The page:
Monday, February 16, 2015
Monday, October 14, 2013
Because everyone needs a set of Family Circus buttons from Burger Chef.
I don't even like Family Guy, but I rescued them from the 6 for $1 bin.
These are all brand-new in 2013. Zodiac Starforce webcomic, animator Raul Aguirre Jr, and Halloween Comicfest 2013 buttons. Zodiac Starforce is done by local creators out of Big Planet Vienna.
And here's what I'm happiest to have found. My second Daumier print from the AAFSW book sale at the State Dept.
"C'est pourtant comme ça qu'on se donne des tours de reins!....... "
From Le Charivari August 28, 1868. "This is just the way to catch a strain in the back." See http://www.daumier-register.org/werkview.php?key=3658
Monday, December 31, 2012
Political Wits, 100 Years Apart: Daumier and Oliphant at the Phillips. Washington, DC: The Phillips Collection, September 6, 2012 - January 20, 2013.
This slim one-room show has only nine pieces of art in it, split almost half and half between caricaturist Honore Daumier and political cartoonist Patrick Oliphant. The text for the show focuses on Oliphant’s Pulitzer Prize-winning career. The most striking piece of artwork is a lifesize painting of Gifford Phillips (1999) that Oliphant did in chalk and oil. Oliphant drew Phillips in charcoal and then outlined him in a muted orange. Other Oliphant pieces include “Homage to Daumier” (2000), a Richard Nixon caricature “I have Returned” (1984), his sculpture “Naked Nixon” (1985), and “Tweedledum and Tweedledee” a 2000 lithograph of failed Democratic presidential candidates. These were all given to the Collection by the Oliphants who formerly lived in Washington. The Daumier works are untranslated prints, including his famous image “Le Ventre Legislatif” (1834) which caricatured France’s politicians.
Why do this exhibit? The textual focus on Oliphant - with a large biographical note - and a corresponding lack of one on Daumier seems odd. Does it suggest that their audience would of course know Daumier and his work and accept it, but that such would not be the case for Oliphant? Although the exhibit title implies a co-equal relationship, the focus is definitely on Oliphant.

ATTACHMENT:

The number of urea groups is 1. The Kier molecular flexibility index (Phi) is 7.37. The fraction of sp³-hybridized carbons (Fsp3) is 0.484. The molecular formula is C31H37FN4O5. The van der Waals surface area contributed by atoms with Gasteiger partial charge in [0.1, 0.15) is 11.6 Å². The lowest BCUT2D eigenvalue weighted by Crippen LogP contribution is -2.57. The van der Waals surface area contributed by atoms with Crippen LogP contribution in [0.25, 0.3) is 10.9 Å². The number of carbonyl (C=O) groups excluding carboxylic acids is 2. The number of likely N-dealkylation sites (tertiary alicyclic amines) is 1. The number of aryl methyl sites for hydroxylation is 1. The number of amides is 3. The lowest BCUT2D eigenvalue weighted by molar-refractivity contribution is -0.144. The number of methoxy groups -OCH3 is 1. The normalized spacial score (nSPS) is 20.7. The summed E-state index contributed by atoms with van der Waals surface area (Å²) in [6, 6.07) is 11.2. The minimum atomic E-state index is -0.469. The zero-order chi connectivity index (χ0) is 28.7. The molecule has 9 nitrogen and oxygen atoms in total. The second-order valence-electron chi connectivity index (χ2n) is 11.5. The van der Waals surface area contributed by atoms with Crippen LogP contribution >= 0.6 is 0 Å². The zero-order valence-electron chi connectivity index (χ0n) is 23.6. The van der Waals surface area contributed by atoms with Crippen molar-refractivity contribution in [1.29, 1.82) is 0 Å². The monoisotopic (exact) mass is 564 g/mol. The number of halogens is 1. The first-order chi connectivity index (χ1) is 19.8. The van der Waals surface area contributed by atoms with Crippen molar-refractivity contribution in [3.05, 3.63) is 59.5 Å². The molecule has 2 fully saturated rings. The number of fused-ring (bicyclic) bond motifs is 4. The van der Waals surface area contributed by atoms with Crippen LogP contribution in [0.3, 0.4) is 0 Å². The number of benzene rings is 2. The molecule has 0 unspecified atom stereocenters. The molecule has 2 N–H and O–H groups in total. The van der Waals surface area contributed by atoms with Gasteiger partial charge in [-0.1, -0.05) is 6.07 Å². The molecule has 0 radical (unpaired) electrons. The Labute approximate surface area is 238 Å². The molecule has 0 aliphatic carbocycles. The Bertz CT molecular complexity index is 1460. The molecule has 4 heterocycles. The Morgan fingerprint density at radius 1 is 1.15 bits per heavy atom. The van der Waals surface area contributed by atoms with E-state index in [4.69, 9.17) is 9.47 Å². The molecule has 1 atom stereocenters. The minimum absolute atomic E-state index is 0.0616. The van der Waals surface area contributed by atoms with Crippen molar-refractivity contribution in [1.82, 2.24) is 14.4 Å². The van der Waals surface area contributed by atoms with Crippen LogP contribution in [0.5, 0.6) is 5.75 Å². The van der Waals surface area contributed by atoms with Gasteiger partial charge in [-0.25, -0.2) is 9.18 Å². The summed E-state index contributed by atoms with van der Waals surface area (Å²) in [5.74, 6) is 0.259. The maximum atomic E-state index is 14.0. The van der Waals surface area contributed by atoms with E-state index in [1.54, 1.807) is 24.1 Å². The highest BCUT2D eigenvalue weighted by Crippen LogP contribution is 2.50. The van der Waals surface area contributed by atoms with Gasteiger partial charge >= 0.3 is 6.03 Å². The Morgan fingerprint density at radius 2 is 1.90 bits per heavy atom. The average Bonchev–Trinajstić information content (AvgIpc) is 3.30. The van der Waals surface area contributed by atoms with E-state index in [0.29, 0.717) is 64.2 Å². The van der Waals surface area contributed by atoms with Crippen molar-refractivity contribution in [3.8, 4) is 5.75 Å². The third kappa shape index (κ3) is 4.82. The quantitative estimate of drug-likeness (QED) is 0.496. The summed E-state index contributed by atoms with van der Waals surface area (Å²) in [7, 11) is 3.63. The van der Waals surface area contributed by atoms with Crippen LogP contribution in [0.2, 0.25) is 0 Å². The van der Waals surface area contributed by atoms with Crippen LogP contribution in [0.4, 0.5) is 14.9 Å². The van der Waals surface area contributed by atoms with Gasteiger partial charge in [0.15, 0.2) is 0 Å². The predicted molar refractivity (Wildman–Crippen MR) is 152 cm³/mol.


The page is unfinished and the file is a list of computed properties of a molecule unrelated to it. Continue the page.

Chief Curator Eliza Rathbone returned the following response: We wanted to get out all our works by Oliphant because they haven't been presented before all together. It is intended as a primarily Oliphant show but also one that shows how his work connects with the enduring history of the Phillips (specifically its work by Daumier which has been central to the museum since its inception). It is election season with a greater than usual focus on politics. Also it is really an installation rather than an exhibition and should only be presented as such.
I cannot quibble with Dr. Rathbone’s rationale. For 3 more weeks, one can see artwork by two great caricaturists that normally would be hidden away in storage. Longtime residents may also recall the Phillips was the site of a truly great Daumier show, the 2000 exhibit that Oliphant’s “Homage” was drawn for. Daumier’s oil on wood painting, “The Strong Man” (1865) which is a carnival scene with a barker presenting the strong man can also be seen in the permanent collection. Sometimes one must simply accept and enjoy an opportunity. It's like that ad for chocolate and peanut butter candy - "Two great tastes together."
Tuesday, January 05, 2010
I missed this one due to travelling, but I'm catching up. I don't recall this painting, but one of the best exhibits I've ever seen was on Daumier at the Phillips. Daumier's sculptures of the French Assembly, caricatures in bronze, are in the National Gallery of Art, displayed in the sculpture halls.
Setting the stage for the contemplative connoisseur [online as Rediscovering Honoré Daumier in the intimate Phillips Collection]
By Blake Gopnik
By Blake Gopnik
Washington Post , December 31, 2009; C10